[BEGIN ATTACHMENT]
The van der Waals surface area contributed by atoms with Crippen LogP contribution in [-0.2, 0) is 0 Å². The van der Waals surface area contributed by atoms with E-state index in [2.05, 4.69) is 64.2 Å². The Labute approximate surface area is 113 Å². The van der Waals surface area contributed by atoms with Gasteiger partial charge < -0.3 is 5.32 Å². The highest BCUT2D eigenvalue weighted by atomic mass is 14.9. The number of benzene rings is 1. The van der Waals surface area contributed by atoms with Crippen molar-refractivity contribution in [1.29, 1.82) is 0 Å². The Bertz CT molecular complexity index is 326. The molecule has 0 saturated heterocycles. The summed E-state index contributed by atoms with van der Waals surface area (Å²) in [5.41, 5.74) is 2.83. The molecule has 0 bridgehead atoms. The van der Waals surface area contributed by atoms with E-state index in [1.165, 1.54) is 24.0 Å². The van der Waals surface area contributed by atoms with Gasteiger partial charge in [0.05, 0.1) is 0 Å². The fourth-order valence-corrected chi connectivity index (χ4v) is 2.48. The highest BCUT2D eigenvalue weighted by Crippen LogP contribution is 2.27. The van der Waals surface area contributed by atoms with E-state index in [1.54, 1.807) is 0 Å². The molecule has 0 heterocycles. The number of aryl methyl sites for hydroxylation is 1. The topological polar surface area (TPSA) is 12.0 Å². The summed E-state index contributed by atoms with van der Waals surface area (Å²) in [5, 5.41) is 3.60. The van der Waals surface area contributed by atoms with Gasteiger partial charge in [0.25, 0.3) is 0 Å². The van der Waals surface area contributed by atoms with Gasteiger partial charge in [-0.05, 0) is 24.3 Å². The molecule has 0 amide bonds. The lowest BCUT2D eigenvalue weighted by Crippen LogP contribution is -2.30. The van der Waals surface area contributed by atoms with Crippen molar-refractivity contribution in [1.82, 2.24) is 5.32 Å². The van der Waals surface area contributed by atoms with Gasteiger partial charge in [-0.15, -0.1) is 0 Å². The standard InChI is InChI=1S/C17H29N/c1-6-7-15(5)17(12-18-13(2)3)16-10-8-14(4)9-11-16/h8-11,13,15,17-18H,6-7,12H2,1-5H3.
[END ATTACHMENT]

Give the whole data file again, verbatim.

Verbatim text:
The van der Waals surface area contributed by atoms with Crippen LogP contribution in [-0.2, 0) is 0 Å². The van der Waals surface area contributed by atoms with E-state index in [2.05, 4.69) is 64.2 Å². The Labute approximate surface area is 113 Å². The van der Waals surface area contributed by atoms with Gasteiger partial charge < -0.3 is 5.32 Å². The highest BCUT2D eigenvalue weighted by atomic mass is 14.9. The number of benzene rings is 1. The van der Waals surface area contributed by atoms with Crippen molar-refractivity contribution in [1.29, 1.82) is 0 Å². The Bertz CT molecular complexity index is 326. The molecule has 0 saturated heterocycles. The summed E-state index contributed by atoms with van der Waals surface area (Å²) in [5.41, 5.74) is 2.83. The molecule has 0 bridgehead atoms. The van der Waals surface area contributed by atoms with E-state index in [1.165, 1.54) is 24.0 Å². The van der Waals surface area contributed by atoms with Gasteiger partial charge in [0.05, 0.1) is 0 Å². The fourth-order valence-corrected chi connectivity index (χ4v) is 2.48. The highest BCUT2D eigenvalue weighted by Crippen LogP contribution is 2.27. The van der Waals surface area contributed by atoms with E-state index in [1.54, 1.807) is 0 Å². The molecule has 0 heterocycles. The number of aryl methyl sites for hydroxylation is 1. The topological polar surface area (TPSA) is 12.0 Å². The summed E-state index contributed by atoms with van der Waals surface area (Å²) in [5, 5.41) is 3.60. The van der Waals surface area contributed by atoms with Gasteiger partial charge in [0.25, 0.3) is 0 Å². The van der Waals surface area contributed by atoms with Gasteiger partial charge in [-0.05, 0) is 24.3 Å². The molecule has 0 amide bonds. The lowest BCUT2D eigenvalue weighted by Crippen LogP contribution is -2.30. The van der Waals surface area contributed by atoms with Crippen molar-refractivity contribution in [1.82, 2.24) is 5.32 Å². The van der Waals surface area contributed by atoms with Gasteiger partial charge in [-0.15, -0.1) is 0 Å². The standard InChI is InChI=1S/C17H29N/c1-6-7-15(5)17(12-18-13(2)3)16-10-8-14(4)9-11-16/h8-11,13,15,17-18H,6-7,12H2,1-5H3.